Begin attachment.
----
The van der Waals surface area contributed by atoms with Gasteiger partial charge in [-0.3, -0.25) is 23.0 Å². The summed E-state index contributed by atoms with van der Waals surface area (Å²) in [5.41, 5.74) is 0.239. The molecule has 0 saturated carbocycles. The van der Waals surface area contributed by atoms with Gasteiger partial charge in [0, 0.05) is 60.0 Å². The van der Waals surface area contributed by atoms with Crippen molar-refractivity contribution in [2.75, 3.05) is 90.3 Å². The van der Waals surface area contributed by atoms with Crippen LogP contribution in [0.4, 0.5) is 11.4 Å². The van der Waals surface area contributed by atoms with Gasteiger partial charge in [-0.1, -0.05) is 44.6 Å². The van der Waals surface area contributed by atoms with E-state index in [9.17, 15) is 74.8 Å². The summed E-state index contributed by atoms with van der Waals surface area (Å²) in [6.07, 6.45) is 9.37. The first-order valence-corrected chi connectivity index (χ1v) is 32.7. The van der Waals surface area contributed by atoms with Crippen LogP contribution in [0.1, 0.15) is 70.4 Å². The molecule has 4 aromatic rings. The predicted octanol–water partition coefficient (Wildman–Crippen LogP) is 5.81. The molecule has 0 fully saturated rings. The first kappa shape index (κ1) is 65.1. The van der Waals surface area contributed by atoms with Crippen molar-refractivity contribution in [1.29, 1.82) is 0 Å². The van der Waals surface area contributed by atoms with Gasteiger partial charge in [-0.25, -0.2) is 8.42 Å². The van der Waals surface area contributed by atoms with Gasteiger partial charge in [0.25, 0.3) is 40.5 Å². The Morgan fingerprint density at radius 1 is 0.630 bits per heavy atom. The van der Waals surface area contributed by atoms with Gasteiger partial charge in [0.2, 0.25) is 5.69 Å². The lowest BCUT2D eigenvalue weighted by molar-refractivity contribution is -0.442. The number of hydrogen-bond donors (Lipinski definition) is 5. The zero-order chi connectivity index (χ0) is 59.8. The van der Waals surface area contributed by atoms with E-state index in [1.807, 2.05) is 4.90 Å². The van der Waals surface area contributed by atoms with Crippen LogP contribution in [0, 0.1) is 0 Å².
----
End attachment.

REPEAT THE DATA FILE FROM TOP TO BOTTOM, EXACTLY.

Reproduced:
The van der Waals surface area contributed by atoms with Gasteiger partial charge in [-0.3, -0.25) is 23.0 Å². The summed E-state index contributed by atoms with van der Waals surface area (Å²) in [5.41, 5.74) is 0.239. The molecule has 0 saturated carbocycles. The van der Waals surface area contributed by atoms with Gasteiger partial charge in [0, 0.05) is 60.0 Å². The van der Waals surface area contributed by atoms with Crippen molar-refractivity contribution in [2.75, 3.05) is 90.3 Å². The van der Waals surface area contributed by atoms with Crippen LogP contribution in [0.4, 0.5) is 11.4 Å². The van der Waals surface area contributed by atoms with Gasteiger partial charge in [-0.1, -0.05) is 44.6 Å². The van der Waals surface area contributed by atoms with E-state index in [9.17, 15) is 74.8 Å². The summed E-state index contributed by atoms with van der Waals surface area (Å²) in [6.07, 6.45) is 9.37. The first-order valence-corrected chi connectivity index (χ1v) is 32.7. The van der Waals surface area contributed by atoms with Crippen LogP contribution in [0.1, 0.15) is 70.4 Å². The molecule has 4 aromatic rings. The predicted octanol–water partition coefficient (Wildman–Crippen LogP) is 5.81. The molecule has 0 fully saturated rings. The first kappa shape index (κ1) is 65.1. The van der Waals surface area contributed by atoms with Crippen molar-refractivity contribution in [1.29, 1.82) is 0 Å². The van der Waals surface area contributed by atoms with Gasteiger partial charge in [-0.25, -0.2) is 8.42 Å². The van der Waals surface area contributed by atoms with Gasteiger partial charge in [0.25, 0.3) is 40.5 Å². The Morgan fingerprint density at radius 1 is 0.630 bits per heavy atom. The van der Waals surface area contributed by atoms with Gasteiger partial charge in [0.2, 0.25) is 5.69 Å². The lowest BCUT2D eigenvalue weighted by molar-refractivity contribution is -0.442. The number of hydrogen-bond donors (Lipinski definition) is 5. The zero-order chi connectivity index (χ0) is 59.8. The van der Waals surface area contributed by atoms with E-state index in [1.807, 2.05) is 4.90 Å². The van der Waals surface area contributed by atoms with Crippen LogP contribution in [0, 0.1) is 0 Å².